Teddy bears are popping up in the unlikeliest of places as New Zealanders embrace an international movement in which people in lockdown are placing the stuffed animals in their windows to brighten the mood and give children the game of spotting bears in their neighborhoods.
The inspiration comes from the children’s book We’re Going on a Bear Hunt, written by Michael Rosen and illustrated by Helen Oxenbury.
New Zealand last week began a four-week lockdown, but people are still allowed outside to exercise if they keep a safe distance from each other. In other words, bear-spotting is permitted.
Deb Hoffman, part-time school administrator and mother of two, started a Facebook page called “We’re Not Scared — NZ Bear Hunt” and also set up a Web site with an online map, on which more than 120,000 people have placed pins to show the location of their bears.
“We’re not scared” is a repeated line in the book, which features a family overcoming a number of obstacles in their search for a bear.
Hoffman said that she has been taken aback by the huge response, adding that some people are creating personalities for their bears by having them do a different activity each day.
One woman, who had been housebound for six weeks following surgery before the lockdown began, wrote that the teddy bears were the only thing getting her through the isolation, Hoffman said.
New Zealand Prime Minister Jacinda Ardern has even joined in, saying that people should keep an eye on her window because they might spot a bear.
In recent weeks, the 73-year-old author has wondered on Twitter whether symptoms including fatigue and fever meant that he had COVID-19 or a “heavy flu.”
Rosen’s family on Tuesday said that he was doing “poorly,” but improving, having previously spent a night in intensive care.
French authorities yesterday said that they would close a Paris mosque as part of a clampdown on radical Islam that has yielded over a dozen arrests following the beheading of a teacher who had shown his pupils a cartoon of the Prophet Mohammed. The mosque in a densely populated suburb northeast of Paris had disseminated a video on its Facebook page days before Friday’s gruesome murder, railing against teacher Samuel Paty’s choice of material for a class discussion on freedom of expression, a source close to the investigation said. The French Ministry of the Interior said the mosque in Pantin, which has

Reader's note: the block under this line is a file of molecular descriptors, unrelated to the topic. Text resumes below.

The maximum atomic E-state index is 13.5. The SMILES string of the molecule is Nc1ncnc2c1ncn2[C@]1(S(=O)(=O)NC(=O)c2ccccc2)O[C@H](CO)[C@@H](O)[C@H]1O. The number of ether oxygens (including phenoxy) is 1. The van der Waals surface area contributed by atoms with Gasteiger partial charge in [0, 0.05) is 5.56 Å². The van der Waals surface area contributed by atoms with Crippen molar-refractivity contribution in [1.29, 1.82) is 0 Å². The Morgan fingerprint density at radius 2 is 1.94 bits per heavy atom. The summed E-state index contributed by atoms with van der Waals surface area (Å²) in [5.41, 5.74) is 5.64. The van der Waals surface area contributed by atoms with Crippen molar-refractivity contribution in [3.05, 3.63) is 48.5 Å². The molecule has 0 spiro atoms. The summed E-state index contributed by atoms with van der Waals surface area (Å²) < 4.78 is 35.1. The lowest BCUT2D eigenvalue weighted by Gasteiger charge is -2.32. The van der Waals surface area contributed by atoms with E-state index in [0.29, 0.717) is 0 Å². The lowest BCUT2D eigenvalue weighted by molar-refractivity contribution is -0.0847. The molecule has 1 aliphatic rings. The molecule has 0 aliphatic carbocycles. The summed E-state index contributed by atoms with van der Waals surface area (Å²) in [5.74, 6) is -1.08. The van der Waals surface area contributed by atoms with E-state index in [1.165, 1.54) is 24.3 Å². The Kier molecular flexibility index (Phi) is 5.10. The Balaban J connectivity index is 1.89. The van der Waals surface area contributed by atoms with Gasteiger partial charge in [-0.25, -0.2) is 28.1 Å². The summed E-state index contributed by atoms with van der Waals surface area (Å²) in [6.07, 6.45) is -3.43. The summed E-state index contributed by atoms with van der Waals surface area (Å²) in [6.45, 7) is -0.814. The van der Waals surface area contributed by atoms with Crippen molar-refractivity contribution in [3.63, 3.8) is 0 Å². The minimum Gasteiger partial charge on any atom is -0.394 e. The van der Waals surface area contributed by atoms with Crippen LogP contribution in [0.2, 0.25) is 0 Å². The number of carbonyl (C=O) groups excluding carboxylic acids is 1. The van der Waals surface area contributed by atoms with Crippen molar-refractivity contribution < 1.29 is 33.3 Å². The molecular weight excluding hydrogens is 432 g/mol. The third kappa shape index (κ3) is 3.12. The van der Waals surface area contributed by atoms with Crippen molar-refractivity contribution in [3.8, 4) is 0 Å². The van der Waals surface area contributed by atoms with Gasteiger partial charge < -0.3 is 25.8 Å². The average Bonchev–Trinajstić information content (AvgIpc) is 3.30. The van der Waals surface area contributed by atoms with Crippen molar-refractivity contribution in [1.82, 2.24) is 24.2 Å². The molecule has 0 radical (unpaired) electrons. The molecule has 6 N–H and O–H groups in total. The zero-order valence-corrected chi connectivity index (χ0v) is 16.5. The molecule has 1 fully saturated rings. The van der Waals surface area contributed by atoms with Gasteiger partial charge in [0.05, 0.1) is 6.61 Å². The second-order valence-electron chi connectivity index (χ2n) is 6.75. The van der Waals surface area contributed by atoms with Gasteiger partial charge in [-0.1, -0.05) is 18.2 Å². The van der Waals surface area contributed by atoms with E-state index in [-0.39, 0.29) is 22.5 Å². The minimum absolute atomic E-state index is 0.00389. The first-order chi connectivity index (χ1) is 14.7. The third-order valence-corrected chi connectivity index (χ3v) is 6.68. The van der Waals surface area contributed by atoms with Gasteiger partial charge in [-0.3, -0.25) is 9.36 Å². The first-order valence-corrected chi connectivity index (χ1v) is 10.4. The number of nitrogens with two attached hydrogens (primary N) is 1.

LONGSTANDING NEUTRALITY: The US request came as it vied for influence in Southeast Asia with China, but Indonesia has never let foreign militaries operate there Indonesia this year rejected a proposal by the US to allow its P-8 Poseidon maritime surveillance planes to land and refuel there, four senior Indonesian officials familiar with the matter have said. US officials made multiple “high-level” approaches in July and August to Indonesia’s defense and foreign ministers before Indonesian President Joko Widodo rebuffed the request, the officials said. Representatives for Indonesia’s president and defense minister, the US Department of State’s Office of Press Relations and the US embassy in Jakarta did not respond to requests for comment. Representatives for the US Department of Defense and Indonesian Minister of Foreign Affairs Retno Marsudi
COVID-19 UNDER CONTROL: The two prime ministers agreed to ease entry bans, and allow short-term business visits and reopen flights between Vietnam and Japan Japanese Prime Minister Yoshihide Suga, in his first overseas summit since taking office last month, yesterday agreed with Vietnamese Prime Minister Nguyen Xuan Phuc to step up defense and security cooperation in the face of China’s expanding influence in the region. In talks in Hanoi, Suga and Phuc set up a basic agreement allowing Japan to export defense equipment and technology to Vietnam. Japan has been pursuing such agreements to bolster ties with Southeast Asian nations and sustain its own defense industry. Suga said that his four-day trip to Vietnam and Indonesia would be key to pursuing the “free and open Indo-Pacific” vision
Philippine President Rodrigo Duterte on Monday night said that he has no problem with being held responsible for the many killings under his crackdown on drugs, and that he is ready to face charges that could land him in jail, but not charges of crimes against humanity. Duterte’s televised remarks were among his clearest acknowledgement of the prospects that he could face a deluge of criminal charges for the bloody campaign he launched after taking office in the middle of 2016. Police have reported that at least 5,856 drug suspects have been killed in raids and more than 256,000 others arrested since